bush hammer

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bush hammer

[′bu̇sh ‚ham·ər]
(mechanical engineering)
A hand-held or power-driven hammer that has a serrated face containing pyramid-shaped points and is used to dress a concrete or stone surface.
McGraw-Hill Dictionary of Scientific & Technical Terms, 6E, Copyright © 2003 by The McGraw-Hill Companies, Inc.

bush hammer

A hammer having a serrated face containing many pyramid-shaped points; used to dress a concrete or stone surface; originally a hand tool but now usually power driven. (See illustration p. 156.)
McGraw-Hill Dictionary of Architecture and Construction. Copyright © 2003 by McGraw-Hill Companies, Inc.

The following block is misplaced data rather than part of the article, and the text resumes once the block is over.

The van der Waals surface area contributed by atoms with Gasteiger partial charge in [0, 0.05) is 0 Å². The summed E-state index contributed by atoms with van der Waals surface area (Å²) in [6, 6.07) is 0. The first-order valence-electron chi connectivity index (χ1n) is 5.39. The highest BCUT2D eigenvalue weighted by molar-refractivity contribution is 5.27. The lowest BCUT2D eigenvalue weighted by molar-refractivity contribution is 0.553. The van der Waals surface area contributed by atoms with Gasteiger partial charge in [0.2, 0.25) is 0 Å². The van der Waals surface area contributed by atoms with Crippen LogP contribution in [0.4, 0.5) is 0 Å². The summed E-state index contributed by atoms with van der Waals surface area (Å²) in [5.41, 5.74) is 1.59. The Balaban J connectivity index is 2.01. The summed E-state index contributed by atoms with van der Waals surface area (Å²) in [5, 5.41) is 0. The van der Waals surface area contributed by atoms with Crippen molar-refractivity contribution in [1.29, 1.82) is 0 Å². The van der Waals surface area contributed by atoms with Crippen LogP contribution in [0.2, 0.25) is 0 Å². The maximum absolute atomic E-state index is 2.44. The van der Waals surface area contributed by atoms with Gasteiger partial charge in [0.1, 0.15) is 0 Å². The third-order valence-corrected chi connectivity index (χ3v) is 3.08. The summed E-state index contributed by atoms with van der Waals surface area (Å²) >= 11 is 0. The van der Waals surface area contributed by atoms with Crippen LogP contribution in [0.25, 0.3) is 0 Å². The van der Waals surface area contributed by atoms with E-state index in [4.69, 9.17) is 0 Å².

References in periodicals archive ?
For the concert hall, a new paint was used on the bush-hammered concrete to achieve a striated, mineral rock effect, and 3,230 leather hides were procured to create curved upholstered leather panels and furniture.
Floors are covered with rush matting, apart from a central section of bush-hammered concrete, and the altar is a crisply hewn block of granite.
Bush-hammered concrete adds to the halls' mysterious, cave-like quality.
Walls are of polished white plaster and the floor is of bush-hammered granite.